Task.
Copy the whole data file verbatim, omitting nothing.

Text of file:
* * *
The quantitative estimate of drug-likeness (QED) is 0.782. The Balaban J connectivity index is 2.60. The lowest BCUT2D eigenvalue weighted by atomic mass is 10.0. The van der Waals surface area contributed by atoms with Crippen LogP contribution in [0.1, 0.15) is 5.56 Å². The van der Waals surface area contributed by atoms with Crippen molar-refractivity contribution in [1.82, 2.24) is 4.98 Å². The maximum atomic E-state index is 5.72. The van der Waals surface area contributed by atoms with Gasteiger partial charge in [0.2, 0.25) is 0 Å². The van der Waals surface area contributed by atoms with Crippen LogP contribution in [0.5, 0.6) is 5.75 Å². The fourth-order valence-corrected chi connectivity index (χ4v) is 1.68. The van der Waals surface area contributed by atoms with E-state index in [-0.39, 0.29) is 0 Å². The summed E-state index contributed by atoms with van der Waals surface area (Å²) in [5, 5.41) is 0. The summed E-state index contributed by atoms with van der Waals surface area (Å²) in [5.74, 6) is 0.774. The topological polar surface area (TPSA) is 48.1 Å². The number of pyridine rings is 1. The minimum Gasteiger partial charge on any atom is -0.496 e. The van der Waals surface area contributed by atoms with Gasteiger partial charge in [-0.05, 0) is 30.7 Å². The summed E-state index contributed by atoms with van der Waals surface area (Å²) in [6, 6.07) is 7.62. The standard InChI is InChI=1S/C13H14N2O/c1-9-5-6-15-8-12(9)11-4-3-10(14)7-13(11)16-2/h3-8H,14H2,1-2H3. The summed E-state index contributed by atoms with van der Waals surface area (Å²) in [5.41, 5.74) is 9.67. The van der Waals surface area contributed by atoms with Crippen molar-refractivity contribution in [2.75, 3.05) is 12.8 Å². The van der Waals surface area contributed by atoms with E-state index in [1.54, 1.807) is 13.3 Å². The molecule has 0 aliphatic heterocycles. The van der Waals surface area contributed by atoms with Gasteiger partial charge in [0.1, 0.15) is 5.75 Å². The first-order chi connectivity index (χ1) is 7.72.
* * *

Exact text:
The quantitative estimate of drug-likeness (QED) is 0.782. The Balaban J connectivity index is 2.60. The lowest BCUT2D eigenvalue weighted by atomic mass is 10.0. The van der Waals surface area contributed by atoms with Crippen LogP contribution in [0.1, 0.15) is 5.56 Å². The van der Waals surface area contributed by atoms with Crippen molar-refractivity contribution in [1.82, 2.24) is 4.98 Å². The maximum atomic E-state index is 5.72. The van der Waals surface area contributed by atoms with Gasteiger partial charge in [0.2, 0.25) is 0 Å². The van der Waals surface area contributed by atoms with Crippen LogP contribution in [0.5, 0.6) is 5.75 Å². The fourth-order valence-corrected chi connectivity index (χ4v) is 1.68. The van der Waals surface area contributed by atoms with E-state index in [-0.39, 0.29) is 0 Å². The summed E-state index contributed by atoms with van der Waals surface area (Å²) in [5, 5.41) is 0. The summed E-state index contributed by atoms with van der Waals surface area (Å²) in [5.74, 6) is 0.774. The topological polar surface area (TPSA) is 48.1 Å². The number of pyridine rings is 1. The minimum Gasteiger partial charge on any atom is -0.496 e. The van der Waals surface area contributed by atoms with Gasteiger partial charge in [-0.05, 0) is 30.7 Å². The summed E-state index contributed by atoms with van der Waals surface area (Å²) in [6, 6.07) is 7.62. The standard InChI is InChI=1S/C13H14N2O/c1-9-5-6-15-8-12(9)11-4-3-10(14)7-13(11)16-2/h3-8H,14H2,1-2H3. The summed E-state index contributed by atoms with van der Waals surface area (Å²) in [5.41, 5.74) is 9.67. The van der Waals surface area contributed by atoms with Crippen molar-refractivity contribution in [2.75, 3.05) is 12.8 Å². The van der Waals surface area contributed by atoms with E-state index in [1.54, 1.807) is 13.3 Å². The molecule has 0 aliphatic heterocycles. The van der Waals surface area contributed by atoms with Gasteiger partial charge in [0.1, 0.15) is 5.75 Å². The first-order chi connectivity index (χ1) is 7.72.